The World From Berlin 'Germany's School System Is an Anachronism'

The UN has given Germany a report card on its school system -- and the verdict is that it needs improvement. German commentators react huffily to an outsider criticizing their schools.

A four-year-old German girl takes part in a game designed to test her linguistic competence. A UN report Wednesday criticized Germany's school system.

A four-year-old German girl takes part in a game designed to test her linguistic competence. A UN report Wednesday criticized Germany's school system.

Germany may have produced some of the greatest thinkers of all time, but it doesn't look like there will be many Goethes or Einsteins coming out of its school system any time soon, if a new United Nations report is to be believed.

Vernor Muñoz Villalobos, the UN's Special Rapporteur on the right to education, issued a report card on the German school system at the Human Rights Council in Geneva Wednesday. His verdict? Germany needs to try a little harder.

Villalobos, who visited Germany last year, was critical of the streaming system used in German schools, where pupils are divided up according to ability after just four years of school and sent to three different kinds of high school, depending on ability. "I believe that the tiered system and the way children are streamed emphasize social inequality," he said.

In particular, he warned of the dangers of social exclusion resulting from the system. Children from low income backgrounds, children of immigrants and disabled children are especially at a disadvantage, he said.

The new criticism of Germany's school system comes after the country's disappointing performance in the 2003 PISA study, conducted by the Organization for Economic Cooperation and Development (OECD), which compares academic performance in different countries. The poor PISA results came as something of a shock to Germans, many of whom felt their country had an enviable educational tradition.

Commentators writing in Germany's newspapers Thursday were divided between praising Villalobos' report and reacting huffily to the criticism. Some even suggested that Villalobos, as a Costa Rican, wasn't qualified to judge the German system.

The center-right Frankfurter Allgemeine Zeitung writes:

"Which other country possesses such low self-confidence that it lets a professor from Costa Rica, who is hardly able to speak German, read it the riot act? In France at any rate this emissary would be treated with contempt -- and rightly so."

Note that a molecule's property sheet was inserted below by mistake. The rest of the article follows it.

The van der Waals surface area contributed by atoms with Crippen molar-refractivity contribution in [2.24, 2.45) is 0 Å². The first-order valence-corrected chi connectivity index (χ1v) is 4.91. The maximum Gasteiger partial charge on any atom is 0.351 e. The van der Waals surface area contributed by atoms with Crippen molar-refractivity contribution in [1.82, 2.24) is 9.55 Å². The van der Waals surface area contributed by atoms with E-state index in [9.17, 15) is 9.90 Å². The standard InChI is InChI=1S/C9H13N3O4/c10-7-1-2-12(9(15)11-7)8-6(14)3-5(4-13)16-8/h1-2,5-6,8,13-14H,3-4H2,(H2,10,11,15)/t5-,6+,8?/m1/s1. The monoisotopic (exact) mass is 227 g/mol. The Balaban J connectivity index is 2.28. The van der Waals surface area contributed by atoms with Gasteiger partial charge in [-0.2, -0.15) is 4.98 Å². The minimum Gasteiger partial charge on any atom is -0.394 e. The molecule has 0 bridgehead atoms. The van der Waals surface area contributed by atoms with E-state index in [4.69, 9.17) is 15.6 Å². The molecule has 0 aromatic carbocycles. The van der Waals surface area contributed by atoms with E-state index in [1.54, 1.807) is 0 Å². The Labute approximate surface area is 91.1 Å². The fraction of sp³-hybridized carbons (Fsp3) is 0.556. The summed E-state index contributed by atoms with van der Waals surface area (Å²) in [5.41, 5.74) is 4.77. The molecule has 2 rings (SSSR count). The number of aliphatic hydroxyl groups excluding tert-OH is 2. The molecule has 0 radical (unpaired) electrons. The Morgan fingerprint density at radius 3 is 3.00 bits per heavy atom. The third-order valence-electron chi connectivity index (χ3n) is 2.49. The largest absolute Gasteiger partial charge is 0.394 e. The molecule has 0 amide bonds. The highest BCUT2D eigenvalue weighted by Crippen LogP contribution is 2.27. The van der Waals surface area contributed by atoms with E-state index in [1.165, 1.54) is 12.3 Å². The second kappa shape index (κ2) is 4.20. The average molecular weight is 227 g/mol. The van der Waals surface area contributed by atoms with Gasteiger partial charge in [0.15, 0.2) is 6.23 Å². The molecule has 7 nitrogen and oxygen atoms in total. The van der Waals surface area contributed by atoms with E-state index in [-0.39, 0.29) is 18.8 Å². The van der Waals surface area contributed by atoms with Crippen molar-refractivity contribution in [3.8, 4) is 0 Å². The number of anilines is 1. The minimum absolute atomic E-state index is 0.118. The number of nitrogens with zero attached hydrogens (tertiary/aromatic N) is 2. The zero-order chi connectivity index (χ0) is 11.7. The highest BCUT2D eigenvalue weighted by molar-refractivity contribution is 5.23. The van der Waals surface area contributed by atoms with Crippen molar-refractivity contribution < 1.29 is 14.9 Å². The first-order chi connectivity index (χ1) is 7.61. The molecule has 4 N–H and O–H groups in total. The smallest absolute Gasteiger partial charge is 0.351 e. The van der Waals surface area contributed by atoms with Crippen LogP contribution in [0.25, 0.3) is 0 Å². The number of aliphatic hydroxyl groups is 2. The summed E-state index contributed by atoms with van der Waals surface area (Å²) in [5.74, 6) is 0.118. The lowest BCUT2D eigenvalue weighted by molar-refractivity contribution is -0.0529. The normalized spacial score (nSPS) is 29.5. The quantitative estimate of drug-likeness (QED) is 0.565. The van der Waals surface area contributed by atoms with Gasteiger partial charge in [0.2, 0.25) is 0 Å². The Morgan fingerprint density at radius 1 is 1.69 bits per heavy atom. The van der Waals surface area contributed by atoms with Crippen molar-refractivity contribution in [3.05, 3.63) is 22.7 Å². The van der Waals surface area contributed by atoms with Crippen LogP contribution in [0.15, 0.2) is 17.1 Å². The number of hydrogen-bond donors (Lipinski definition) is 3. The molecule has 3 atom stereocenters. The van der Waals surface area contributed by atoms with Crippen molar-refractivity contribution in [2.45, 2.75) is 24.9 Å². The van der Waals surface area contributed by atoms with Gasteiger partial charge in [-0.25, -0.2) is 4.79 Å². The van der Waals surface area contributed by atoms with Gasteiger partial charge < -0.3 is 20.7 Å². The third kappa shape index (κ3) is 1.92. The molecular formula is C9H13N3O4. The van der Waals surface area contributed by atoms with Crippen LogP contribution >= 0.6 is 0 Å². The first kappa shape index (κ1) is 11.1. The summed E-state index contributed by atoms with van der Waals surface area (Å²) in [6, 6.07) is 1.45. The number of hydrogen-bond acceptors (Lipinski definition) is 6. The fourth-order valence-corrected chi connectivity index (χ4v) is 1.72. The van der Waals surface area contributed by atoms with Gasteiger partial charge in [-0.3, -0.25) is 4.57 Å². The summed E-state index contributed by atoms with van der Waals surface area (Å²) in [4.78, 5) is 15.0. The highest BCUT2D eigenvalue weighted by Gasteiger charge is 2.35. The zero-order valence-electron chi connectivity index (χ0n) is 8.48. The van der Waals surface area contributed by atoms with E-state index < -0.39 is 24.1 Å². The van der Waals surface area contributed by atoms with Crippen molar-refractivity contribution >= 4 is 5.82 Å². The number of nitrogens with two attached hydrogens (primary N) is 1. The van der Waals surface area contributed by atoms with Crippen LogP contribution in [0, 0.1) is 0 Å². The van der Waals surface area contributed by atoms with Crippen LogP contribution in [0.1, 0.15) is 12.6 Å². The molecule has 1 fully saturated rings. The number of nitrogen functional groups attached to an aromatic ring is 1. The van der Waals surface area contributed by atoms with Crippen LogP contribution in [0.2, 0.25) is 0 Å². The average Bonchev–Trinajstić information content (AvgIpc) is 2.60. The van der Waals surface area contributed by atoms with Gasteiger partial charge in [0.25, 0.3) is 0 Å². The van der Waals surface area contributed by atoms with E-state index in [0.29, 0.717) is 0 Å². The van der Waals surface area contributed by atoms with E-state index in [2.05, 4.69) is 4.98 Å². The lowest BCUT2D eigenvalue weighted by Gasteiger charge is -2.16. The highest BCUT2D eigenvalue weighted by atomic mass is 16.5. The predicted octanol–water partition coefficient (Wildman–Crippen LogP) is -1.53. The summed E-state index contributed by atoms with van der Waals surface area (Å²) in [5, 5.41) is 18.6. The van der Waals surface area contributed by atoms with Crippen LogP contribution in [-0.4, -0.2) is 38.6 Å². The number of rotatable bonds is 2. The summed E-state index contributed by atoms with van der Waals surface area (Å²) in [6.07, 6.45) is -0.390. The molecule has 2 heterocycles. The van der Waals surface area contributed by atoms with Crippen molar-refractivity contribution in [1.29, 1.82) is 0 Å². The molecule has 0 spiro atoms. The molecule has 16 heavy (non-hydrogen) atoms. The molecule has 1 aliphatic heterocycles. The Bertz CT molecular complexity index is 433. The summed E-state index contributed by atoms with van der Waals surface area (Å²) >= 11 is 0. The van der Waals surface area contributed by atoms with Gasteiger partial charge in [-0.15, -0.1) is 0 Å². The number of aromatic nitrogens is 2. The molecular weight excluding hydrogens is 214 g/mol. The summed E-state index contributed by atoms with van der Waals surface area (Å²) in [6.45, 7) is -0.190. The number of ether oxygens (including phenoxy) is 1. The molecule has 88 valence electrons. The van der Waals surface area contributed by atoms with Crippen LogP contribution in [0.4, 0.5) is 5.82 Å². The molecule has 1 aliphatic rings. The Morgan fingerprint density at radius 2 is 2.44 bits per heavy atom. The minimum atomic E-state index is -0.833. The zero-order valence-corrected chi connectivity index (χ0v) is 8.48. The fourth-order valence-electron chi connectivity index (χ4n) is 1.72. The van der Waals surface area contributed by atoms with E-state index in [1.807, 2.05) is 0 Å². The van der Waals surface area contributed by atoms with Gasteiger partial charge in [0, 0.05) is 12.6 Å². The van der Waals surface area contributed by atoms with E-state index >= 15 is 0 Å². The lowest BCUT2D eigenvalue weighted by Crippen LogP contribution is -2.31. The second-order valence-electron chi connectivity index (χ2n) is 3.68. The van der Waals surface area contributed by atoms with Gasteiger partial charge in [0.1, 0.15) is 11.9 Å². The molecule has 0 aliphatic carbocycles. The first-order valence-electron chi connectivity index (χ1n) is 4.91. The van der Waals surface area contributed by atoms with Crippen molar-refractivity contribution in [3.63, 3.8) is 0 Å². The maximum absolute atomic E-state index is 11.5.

"The important thing is to further develop educational support in early childhood, to even out the differences in starting points of children beginning school. One thing that is needed is the systematic language instruction of foreign children, in pre-school institutions and with the support of their parents. Maybe the special rapporteur could provide some productive suggestions in that respect. But after this cliché-filled report we cannot count on that."

The left-leaning Die Tageszeitung writes:

"A completely neutral source has now officially certified in Geneva a fact that our school minister loves to dispute: that there is not just a little problem with the distribution of responsibilities to the schools, but there is a real violation of human rights. ... Young people are refused the right to learn, just because they come from another country."

"Villalobos' opinion that Germany needs to re-think the early streaming of its pupils has long been common knowledge. ... This is good news -- the times in which we still had to argue about the disadvantages of elite schools are past. Today the issue is to think about how to make teaching methods more intelligent -- and to fight together for better infrastructure and equipment for schools."

The conservative Die Welt writes:

"The better schools need more and better teachers. They certainly don't need more research -- there has already been enough of that in Germany. There is not much new to say about which education methods are right or wrong. ... How about one or two state education ministers spend the money that they save on education research on education instead -- and send a few professors to the schools?"

The left-of-center Süddeutsche Zeitung writes:

"The Costa Rican (Villalobos) was only in Germany for a few days during his visit last year and he didn't understand our complex educational system at all, claim critics. They are behaving exactly like despots who respond to criticisms by UN election observers by saying they didn't understand the complex electoral systems of their country."

"International experts are amazed when they see that teachers here are expected to divide up children -- after only four years of school -- into gifted and ungifted, into fast and slow, and into future manual laborers and future scientists. Naturally no one would accept a three-class system of voting rights, but the three-tier school system is defended by conservative politicians as if it were something sacred.

"Apart from Austria, there is no other country in which opportunities are divided up so early and so rigidly as in Germany. The system is a refuge for the privileged, who are afraid of the urchins from the underclass. It is a relic from the time when societies divided people into the three estates. It is an anachronism."

-- David Gordon Smith, 3 p.m. CET


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